• Stock Screens
  • Strategic Value Investing: Screening for Cash Flow and Value

    by Robert R. Johnson , Stephen M. Horan and Thomas R. Robinson

    Strategic value investing is about treating each investment as if you were buying the entire business. You need to ask the same questions you would ask if you were starting a business.

    • Is this a business I want to be in and does it have good long-term prospects?
    • Do I expect to get a return from this investment and when?
    • Is the price I am paying attractive given the returns I expect to realize in the future?

    There are many ways of evaluating expected future returns and determining price relative to value, as we discussed in “Selecting a Valuation Method to Determine a Stock’s Worth” (April 2014 AAII Journal). One common method is to evaluate the earnings or cash flow of the business. Now, earnings are nice, but you cannot pay your employees, suppliers, creditors and even yourself with earnings; payment requires cold hard cash. Ultimately to be of value to the owners, a company has to be able to generate positive cash flow. This is true whether you own a small business or are investing in shares of a large publicly traded company. There are other reasons for looking at cash flows, also. Earnings can be easily manipulated by management, and one method of evaluating the quality of a company’s earnings is to look at the relationship between cash flow and earnings. (For more about earnings manipulation, see the book “Asian Financial Analysis: Detecting Financial Irregularities,” by ChinHwee Tan and Thomas Robinson, John Wiley & Sons, 2014.)

    In this article, we present a screen that uses custom cash flow variables designed for Stock Investor Pro (SI Pro), AAII’s fundamental stock screening and research database program, to identify companies with strong cash flow and selling at reasonable prices relative to cash flow.

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    Robert R. Johnson Ph.D., CFA, CAIA, is the president and CEO of The American College of Financial Services in Bryn Mawr, Pennsylvania.
    Stephen M. Horan is a managing director and co-leads educational activities at CFA Institute.
    Thomas R. Robinson , CFA, provides leadership to CFA Institute’s largest region, the Americas, which includes Canada, the U.S., the Caribbean and Latin America.


    Richard Thomas from FL posted over 2 years ago:

    Excellent article, thank you. Please keep more like this coming. It is this kind of fundamental analysis that separates investors from speculators. It is also this kind of publishing that separates investor education from sales hype. Thanks for holding true to your charter at AAII. It is when I read articles like this that I once again consider gifting a lifetime membership of AAII to my children.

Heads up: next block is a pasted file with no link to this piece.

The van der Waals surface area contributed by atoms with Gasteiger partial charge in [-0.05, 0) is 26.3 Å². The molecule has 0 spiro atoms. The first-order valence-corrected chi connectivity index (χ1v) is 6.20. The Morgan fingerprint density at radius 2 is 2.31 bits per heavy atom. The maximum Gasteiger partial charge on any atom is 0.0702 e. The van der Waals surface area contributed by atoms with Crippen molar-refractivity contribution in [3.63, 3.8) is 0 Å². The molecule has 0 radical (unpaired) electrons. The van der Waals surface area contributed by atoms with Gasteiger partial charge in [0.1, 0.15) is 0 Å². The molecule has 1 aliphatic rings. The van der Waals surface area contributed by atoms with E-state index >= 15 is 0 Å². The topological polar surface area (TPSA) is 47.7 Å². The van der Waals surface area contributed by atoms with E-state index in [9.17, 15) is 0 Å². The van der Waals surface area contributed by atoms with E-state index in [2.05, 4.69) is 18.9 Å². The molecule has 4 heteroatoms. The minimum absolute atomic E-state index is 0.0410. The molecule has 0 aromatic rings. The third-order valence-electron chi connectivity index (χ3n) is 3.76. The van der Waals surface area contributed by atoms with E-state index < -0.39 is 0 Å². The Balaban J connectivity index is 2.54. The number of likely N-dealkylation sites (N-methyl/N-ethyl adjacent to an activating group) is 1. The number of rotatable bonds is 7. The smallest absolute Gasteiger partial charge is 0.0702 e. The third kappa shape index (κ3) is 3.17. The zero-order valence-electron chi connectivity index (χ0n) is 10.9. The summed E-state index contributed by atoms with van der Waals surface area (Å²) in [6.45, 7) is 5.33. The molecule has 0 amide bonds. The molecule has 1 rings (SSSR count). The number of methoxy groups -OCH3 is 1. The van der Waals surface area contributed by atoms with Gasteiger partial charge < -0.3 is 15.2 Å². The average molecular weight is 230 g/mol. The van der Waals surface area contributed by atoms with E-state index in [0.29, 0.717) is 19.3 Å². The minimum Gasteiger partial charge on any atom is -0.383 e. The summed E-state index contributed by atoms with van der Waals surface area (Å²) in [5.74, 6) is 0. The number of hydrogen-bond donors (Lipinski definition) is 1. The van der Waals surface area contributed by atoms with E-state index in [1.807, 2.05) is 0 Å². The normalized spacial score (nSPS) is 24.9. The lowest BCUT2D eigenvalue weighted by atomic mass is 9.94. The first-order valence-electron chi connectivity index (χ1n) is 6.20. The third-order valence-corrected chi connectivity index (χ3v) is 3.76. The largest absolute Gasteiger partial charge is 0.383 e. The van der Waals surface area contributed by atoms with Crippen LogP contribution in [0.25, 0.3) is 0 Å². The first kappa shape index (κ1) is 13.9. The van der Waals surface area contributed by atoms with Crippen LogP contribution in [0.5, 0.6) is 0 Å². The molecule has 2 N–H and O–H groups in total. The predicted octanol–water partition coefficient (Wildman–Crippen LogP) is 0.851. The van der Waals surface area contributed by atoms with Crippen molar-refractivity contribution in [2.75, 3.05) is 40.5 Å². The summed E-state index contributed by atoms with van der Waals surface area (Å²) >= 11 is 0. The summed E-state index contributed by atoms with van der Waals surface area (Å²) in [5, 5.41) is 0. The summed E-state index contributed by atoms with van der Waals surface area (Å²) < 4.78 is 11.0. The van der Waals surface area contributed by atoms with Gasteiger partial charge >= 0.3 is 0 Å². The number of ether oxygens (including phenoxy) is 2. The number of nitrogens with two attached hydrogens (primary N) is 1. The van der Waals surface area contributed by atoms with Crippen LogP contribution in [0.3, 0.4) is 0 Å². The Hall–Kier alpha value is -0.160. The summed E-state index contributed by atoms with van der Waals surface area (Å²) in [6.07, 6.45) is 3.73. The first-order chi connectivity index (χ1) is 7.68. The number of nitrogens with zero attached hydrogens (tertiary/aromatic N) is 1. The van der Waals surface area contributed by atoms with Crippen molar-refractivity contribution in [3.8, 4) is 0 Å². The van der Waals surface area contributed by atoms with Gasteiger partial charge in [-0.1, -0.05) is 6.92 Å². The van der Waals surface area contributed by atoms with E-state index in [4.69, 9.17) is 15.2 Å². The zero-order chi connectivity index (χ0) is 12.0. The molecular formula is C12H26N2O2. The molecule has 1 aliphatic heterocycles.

Walter Gardner from TN posted over 2 years ago:

    Agreed, excellent article. I've even successfully input the screen into SI Pro. There was one Custom criterion that I thought was missing in Table 1: CumulativeNI > 0. Otherwise negative values of NI in years 4 and/or 5 would produce unintended outcomes. The advice about doing due diligence is spot on. Some of the companies passing the screen looked to me like real dogs when viewed in light of other measures. Others looked attractive enough for further scrutiny.

    Doug from NY posted over 2 years ago:

    Re: Richard Thomas' comment.

    If the children pay for the lifetime AAII membership themselves, they'll probably be motivated to get more value out of it (at least that's the way it felt for me).

    Perhaps you could buy a year or two for them, to expose them to it. AAII used to be able to reduce the lifetime fee by the current outstanding yearly balance, if one decided to upgrade. I'm not sure if that still holds, though.

    Manjunath Sharma from CA posted over 2 years ago:

    Performance of the screen (cash flow value) using some backtest (Factset, Capital IQ) is needed to see if this works. Value stocks can remain as "value stocks" for a long time.

    Thomas Robinson from FL posted over 2 years ago:

    Walter - good observation on restricting cumulative net income to be greater than zero. I indeed used to have that in the screens but then realized that screening for companies with positive cumulative CFO and for a CumulativeCFIndex greater than one already rules out cumulative negative earnings (otherwise CumulativeCFIndex would be negative). Including the culumalative net income screen greater than 0 would not hurt though.

    Ghassan Ziab from NJ posted over 2 years ago:

    Great article indeed. I backtested the method but only starting in February 2013. I didn't include companies that passed the screen in January. The results were incredible but the holding period was short. Sometimes only one month. I need to compare it to a benchmark fro the same period.

    Manjunath Sharma from CA posted over 2 years ago:

    FCFAvg3 = ([FCFY1]+{FCFY2]+[FCFY3])/3
    It appears, for this particular variable has a syntax error and SI Pro would not create it. Replace { with [ and it worked. Just letting others know. Results of this screen as of 6/6/2014 is as follows.

    Manjunath Sharma from CA posted over 2 years ago:

    Anyone who wants to network in Orange county (Irvine CA) please let me know

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